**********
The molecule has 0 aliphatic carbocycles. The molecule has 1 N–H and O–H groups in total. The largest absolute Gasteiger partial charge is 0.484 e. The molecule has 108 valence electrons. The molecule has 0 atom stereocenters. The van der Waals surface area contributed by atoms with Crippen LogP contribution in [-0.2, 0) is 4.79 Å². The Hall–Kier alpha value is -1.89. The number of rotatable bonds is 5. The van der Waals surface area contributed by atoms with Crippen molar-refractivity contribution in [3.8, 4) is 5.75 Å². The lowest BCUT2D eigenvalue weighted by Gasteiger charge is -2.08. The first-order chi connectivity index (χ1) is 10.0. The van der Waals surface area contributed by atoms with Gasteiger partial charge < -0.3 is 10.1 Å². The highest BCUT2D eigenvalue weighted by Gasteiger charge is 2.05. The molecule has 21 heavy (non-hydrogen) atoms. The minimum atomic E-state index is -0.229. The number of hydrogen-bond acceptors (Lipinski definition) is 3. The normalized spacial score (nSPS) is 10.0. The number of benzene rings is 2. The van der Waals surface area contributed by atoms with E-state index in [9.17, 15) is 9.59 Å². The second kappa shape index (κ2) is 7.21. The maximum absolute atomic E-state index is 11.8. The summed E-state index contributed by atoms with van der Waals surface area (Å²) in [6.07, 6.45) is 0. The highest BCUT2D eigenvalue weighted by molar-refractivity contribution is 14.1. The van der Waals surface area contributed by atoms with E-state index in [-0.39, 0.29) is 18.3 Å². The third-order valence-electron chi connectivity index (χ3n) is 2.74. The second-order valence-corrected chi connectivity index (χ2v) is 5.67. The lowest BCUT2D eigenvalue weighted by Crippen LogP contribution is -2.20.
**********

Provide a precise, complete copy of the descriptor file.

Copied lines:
The molecule has 0 aliphatic carbocycles. The molecule has 1 N–H and O–H groups in total. The largest absolute Gasteiger partial charge is 0.484 e. The molecule has 108 valence electrons. The molecule has 0 atom stereocenters. The van der Waals surface area contributed by atoms with Crippen LogP contribution in [-0.2, 0) is 4.79 Å². The Hall–Kier alpha value is -1.89. The number of rotatable bonds is 5. The van der Waals surface area contributed by atoms with Crippen molar-refractivity contribution in [3.8, 4) is 5.75 Å². The lowest BCUT2D eigenvalue weighted by Gasteiger charge is -2.08. The first-order chi connectivity index (χ1) is 10.0. The van der Waals surface area contributed by atoms with Gasteiger partial charge < -0.3 is 10.1 Å². The highest BCUT2D eigenvalue weighted by Gasteiger charge is 2.05. The molecule has 21 heavy (non-hydrogen) atoms. The minimum atomic E-state index is -0.229. The number of hydrogen-bond acceptors (Lipinski definition) is 3. The normalized spacial score (nSPS) is 10.0. The number of benzene rings is 2. The van der Waals surface area contributed by atoms with E-state index in [9.17, 15) is 9.59 Å². The second kappa shape index (κ2) is 7.21. The maximum absolute atomic E-state index is 11.8. The summed E-state index contributed by atoms with van der Waals surface area (Å²) in [6.07, 6.45) is 0. The highest BCUT2D eigenvalue weighted by molar-refractivity contribution is 14.1. The van der Waals surface area contributed by atoms with E-state index in [-0.39, 0.29) is 18.3 Å². The third-order valence-electron chi connectivity index (χ3n) is 2.74. The second-order valence-corrected chi connectivity index (χ2v) is 5.67. The lowest BCUT2D eigenvalue weighted by Crippen LogP contribution is -2.20.